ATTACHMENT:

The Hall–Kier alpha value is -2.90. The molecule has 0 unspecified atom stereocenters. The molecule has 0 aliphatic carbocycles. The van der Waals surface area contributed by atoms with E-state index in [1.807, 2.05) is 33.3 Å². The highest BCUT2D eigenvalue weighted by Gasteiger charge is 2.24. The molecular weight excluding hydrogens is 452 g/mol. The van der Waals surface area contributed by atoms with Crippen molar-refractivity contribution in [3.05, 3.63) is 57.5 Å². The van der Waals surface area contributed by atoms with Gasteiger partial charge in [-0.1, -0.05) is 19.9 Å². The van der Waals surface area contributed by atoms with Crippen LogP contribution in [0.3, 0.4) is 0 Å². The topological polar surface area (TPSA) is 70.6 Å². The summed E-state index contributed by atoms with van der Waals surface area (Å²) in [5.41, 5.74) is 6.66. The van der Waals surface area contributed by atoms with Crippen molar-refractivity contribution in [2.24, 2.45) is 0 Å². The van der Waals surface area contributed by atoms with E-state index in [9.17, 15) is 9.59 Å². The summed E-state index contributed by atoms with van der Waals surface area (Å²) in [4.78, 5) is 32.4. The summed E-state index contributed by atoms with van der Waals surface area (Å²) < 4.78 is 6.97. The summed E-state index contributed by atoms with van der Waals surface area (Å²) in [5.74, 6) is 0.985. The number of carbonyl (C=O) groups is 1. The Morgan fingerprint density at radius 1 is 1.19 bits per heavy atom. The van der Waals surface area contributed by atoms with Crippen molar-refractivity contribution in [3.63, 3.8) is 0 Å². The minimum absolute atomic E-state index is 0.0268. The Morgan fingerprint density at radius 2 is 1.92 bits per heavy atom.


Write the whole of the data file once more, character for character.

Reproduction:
The Hall–Kier alpha value is -2.90. The molecule has 0 unspecified atom stereocenters. The molecule has 0 aliphatic carbocycles. The van der Waals surface area contributed by atoms with E-state index in [1.807, 2.05) is 33.3 Å². The highest BCUT2D eigenvalue weighted by Gasteiger charge is 2.24. The molecular weight excluding hydrogens is 452 g/mol. The van der Waals surface area contributed by atoms with Crippen molar-refractivity contribution in [3.05, 3.63) is 57.5 Å². The van der Waals surface area contributed by atoms with Gasteiger partial charge in [-0.1, -0.05) is 19.9 Å². The van der Waals surface area contributed by atoms with Crippen LogP contribution in [0.3, 0.4) is 0 Å². The topological polar surface area (TPSA) is 70.6 Å². The summed E-state index contributed by atoms with van der Waals surface area (Å²) in [5.41, 5.74) is 6.66. The van der Waals surface area contributed by atoms with Crippen molar-refractivity contribution in [2.24, 2.45) is 0 Å². The van der Waals surface area contributed by atoms with E-state index in [9.17, 15) is 9.59 Å². The summed E-state index contributed by atoms with van der Waals surface area (Å²) in [4.78, 5) is 32.4. The summed E-state index contributed by atoms with van der Waals surface area (Å²) < 4.78 is 6.97. The summed E-state index contributed by atoms with van der Waals surface area (Å²) in [5.74, 6) is 0.985. The number of carbonyl (C=O) groups is 1. The Morgan fingerprint density at radius 1 is 1.19 bits per heavy atom. The van der Waals surface area contributed by atoms with Crippen molar-refractivity contribution in [3.63, 3.8) is 0 Å². The minimum absolute atomic E-state index is 0.0268. The Morgan fingerprint density at radius 2 is 1.92 bits per heavy atom.